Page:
While inflation has eroded incomes, a performance-based salary policy that has been extensively adopted by firms contributes to wage declines, observers said yesterday, adding that the chance of a reversal in the trend is slim in the foreseeable future.
The nation’s workers earned an average of NT$37,066 a month between January and May, the Directorate General of Budget, Accounting and Statistics said. The figure, while edging up 1.58 percent year-on-year, marked a negative growth of 2.01 percent after adjustment for inflation of 3.66 percent for the same period.
The inflationary pressure would pose less of a threat if nominal wages increased at a quicker pace, as before 2000, when the gain often exceeded 5 percent but has since slowed down to 1.5 percent.
The figure is unlikely to rise sharply as companies by and large have adopted a performance-based pay system to keep their personnel outlays down in the face of sharp competition at home and abroad.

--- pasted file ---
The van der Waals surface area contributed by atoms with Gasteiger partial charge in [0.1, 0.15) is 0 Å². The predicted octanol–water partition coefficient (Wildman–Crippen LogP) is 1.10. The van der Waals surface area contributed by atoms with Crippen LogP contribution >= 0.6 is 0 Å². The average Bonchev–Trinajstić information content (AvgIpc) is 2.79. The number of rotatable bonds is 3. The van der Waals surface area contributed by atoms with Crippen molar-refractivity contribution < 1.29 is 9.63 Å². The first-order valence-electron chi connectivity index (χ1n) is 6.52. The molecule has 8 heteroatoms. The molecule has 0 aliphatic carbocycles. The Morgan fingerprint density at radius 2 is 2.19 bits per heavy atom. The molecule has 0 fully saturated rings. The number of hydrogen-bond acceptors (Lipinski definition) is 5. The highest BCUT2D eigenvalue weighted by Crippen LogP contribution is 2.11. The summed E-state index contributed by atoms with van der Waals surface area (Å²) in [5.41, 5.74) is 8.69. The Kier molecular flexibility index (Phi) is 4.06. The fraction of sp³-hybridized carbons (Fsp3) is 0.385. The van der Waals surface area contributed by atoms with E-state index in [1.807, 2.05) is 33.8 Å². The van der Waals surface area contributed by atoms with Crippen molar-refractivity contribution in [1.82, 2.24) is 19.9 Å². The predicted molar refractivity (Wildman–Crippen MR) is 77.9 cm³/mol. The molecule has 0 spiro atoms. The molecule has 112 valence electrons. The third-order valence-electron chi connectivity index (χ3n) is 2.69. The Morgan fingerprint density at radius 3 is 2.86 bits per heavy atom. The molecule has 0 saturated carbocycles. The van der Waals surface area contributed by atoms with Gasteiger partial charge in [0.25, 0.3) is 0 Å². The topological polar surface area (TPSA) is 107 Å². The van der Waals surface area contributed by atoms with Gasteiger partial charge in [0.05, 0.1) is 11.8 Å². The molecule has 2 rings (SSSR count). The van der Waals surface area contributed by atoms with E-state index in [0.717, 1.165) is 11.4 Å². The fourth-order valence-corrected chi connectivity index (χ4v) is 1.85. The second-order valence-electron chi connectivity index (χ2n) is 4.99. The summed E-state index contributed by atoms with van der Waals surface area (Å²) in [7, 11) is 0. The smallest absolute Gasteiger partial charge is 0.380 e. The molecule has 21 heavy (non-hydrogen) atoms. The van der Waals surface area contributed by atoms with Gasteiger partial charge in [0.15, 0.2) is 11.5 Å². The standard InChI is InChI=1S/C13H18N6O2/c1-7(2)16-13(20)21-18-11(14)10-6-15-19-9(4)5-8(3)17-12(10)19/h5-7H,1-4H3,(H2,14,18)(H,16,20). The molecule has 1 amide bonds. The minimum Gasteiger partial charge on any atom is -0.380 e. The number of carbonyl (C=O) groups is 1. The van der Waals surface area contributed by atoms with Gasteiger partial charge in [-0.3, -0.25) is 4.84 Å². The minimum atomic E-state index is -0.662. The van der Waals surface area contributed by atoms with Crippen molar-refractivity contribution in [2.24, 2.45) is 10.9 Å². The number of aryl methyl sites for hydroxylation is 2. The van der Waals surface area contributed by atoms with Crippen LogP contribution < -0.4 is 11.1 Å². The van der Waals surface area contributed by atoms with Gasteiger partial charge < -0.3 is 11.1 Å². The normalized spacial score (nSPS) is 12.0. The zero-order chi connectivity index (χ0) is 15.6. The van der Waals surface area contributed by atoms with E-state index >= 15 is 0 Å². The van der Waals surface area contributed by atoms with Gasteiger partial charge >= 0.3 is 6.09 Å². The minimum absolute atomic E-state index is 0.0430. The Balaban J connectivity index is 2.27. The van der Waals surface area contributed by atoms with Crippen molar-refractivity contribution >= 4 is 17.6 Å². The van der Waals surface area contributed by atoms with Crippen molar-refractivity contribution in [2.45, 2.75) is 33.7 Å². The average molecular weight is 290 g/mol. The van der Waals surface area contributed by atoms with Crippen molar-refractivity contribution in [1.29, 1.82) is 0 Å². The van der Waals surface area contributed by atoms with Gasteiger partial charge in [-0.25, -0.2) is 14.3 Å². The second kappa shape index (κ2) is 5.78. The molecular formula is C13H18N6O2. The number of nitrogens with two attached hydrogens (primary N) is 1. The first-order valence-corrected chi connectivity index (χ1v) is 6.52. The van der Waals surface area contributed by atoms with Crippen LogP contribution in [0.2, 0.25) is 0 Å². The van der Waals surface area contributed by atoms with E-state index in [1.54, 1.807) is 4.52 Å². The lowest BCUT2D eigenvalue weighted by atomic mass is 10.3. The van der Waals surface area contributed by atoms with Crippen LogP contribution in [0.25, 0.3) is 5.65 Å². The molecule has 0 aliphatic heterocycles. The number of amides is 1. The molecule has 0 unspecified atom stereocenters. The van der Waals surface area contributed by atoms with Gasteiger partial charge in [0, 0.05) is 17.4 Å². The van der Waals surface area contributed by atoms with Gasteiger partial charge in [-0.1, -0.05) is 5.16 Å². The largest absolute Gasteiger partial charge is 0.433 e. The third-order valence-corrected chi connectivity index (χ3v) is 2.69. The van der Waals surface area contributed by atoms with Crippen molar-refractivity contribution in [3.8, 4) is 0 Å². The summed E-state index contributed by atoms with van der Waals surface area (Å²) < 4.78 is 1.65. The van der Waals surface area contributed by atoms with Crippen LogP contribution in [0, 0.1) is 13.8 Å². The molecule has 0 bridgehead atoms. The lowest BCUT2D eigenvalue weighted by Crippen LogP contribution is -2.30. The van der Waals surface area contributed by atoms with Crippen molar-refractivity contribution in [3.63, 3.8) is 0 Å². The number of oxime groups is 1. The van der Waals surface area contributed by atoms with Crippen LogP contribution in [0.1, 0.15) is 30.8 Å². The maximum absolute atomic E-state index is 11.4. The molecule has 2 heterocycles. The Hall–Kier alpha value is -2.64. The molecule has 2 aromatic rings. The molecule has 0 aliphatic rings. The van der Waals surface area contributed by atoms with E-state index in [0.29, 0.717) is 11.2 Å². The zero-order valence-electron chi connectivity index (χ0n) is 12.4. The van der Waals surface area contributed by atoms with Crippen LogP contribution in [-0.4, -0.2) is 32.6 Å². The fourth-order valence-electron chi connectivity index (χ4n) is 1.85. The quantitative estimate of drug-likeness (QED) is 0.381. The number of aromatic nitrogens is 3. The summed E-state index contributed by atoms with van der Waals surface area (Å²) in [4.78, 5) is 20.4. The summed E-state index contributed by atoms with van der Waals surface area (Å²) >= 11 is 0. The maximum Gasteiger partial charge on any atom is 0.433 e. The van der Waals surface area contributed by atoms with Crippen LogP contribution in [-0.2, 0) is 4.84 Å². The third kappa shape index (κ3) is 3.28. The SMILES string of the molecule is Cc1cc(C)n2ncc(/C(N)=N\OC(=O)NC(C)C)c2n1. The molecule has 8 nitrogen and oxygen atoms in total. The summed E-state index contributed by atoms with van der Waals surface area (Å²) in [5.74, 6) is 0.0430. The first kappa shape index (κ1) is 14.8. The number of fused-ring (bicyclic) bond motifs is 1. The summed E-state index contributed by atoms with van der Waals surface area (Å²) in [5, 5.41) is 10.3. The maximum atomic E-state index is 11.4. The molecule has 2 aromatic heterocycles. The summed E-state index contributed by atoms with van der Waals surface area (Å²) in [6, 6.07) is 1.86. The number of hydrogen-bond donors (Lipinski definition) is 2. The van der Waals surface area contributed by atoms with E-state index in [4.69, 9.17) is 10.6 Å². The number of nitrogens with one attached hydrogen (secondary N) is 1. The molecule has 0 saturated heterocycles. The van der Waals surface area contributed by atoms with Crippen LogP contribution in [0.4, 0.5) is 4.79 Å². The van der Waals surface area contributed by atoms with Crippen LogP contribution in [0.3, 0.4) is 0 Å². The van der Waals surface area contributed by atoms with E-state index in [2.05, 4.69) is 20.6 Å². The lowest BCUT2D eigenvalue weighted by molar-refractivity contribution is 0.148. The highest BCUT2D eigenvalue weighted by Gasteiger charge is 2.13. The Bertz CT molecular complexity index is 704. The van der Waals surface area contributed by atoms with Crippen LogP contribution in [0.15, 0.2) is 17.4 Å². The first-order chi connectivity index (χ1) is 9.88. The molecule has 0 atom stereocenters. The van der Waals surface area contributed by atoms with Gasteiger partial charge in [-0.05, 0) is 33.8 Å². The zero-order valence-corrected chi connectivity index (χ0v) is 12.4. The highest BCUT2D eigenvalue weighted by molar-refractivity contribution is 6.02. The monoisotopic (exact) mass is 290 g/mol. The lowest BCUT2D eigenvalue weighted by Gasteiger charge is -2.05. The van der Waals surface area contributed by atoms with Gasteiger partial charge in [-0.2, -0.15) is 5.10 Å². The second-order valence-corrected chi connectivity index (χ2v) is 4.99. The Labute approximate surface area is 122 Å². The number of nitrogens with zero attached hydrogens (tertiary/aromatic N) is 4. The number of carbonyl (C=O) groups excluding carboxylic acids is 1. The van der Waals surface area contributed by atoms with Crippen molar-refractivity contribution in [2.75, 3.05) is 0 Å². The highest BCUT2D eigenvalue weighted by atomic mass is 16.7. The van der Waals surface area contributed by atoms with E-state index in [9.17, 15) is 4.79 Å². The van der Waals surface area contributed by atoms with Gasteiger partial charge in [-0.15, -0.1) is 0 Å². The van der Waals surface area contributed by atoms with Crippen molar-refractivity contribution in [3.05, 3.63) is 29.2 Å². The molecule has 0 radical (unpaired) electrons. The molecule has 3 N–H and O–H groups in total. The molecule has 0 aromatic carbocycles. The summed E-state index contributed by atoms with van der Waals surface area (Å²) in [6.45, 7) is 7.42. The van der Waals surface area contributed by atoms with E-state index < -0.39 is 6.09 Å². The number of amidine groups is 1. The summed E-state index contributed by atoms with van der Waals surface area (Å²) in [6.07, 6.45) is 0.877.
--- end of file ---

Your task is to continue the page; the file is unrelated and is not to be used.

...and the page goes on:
Ryan Wu (吳睿穎), chief operating officer of Internet-based 1111 Job Bank (1111人力銀行) said almost all domestic service sectors have based their payroll on employee performance since the new pension system took effect two years ago.
Under the system, employers are required to set aside pension funds on a yearly basis, rather than paying a lump sum upon the retirement of employees. The measure is designed to prevent companies from shutting down before their employees have the chance to collect their pensions.
A merit pay policy allows employers to raise wages and provide bonuses for workers who perform well.
“The policy helps save fixed expenses as companies don’t have to give bonuses to all employees or at the same time,” Wu said.
Official statistics show that assorted bonuses account for 20 percent of the wages workers take home regularly.
Wu said a pay raise of less than 3 percent may contribute to real wage declines, after taking inflation into consideration.
Chen Jeng-yi (陳正毅), chairman of Sigma Marketing Co and former spokesman for the General Chamber of Commerce of the ROC (商業總會), said that companies have few incentives to hike wages under the trend of globalization.
Chen said industries had moved their assembly lines to China, Vietnam or other places in recent years because labor costs there were lower.
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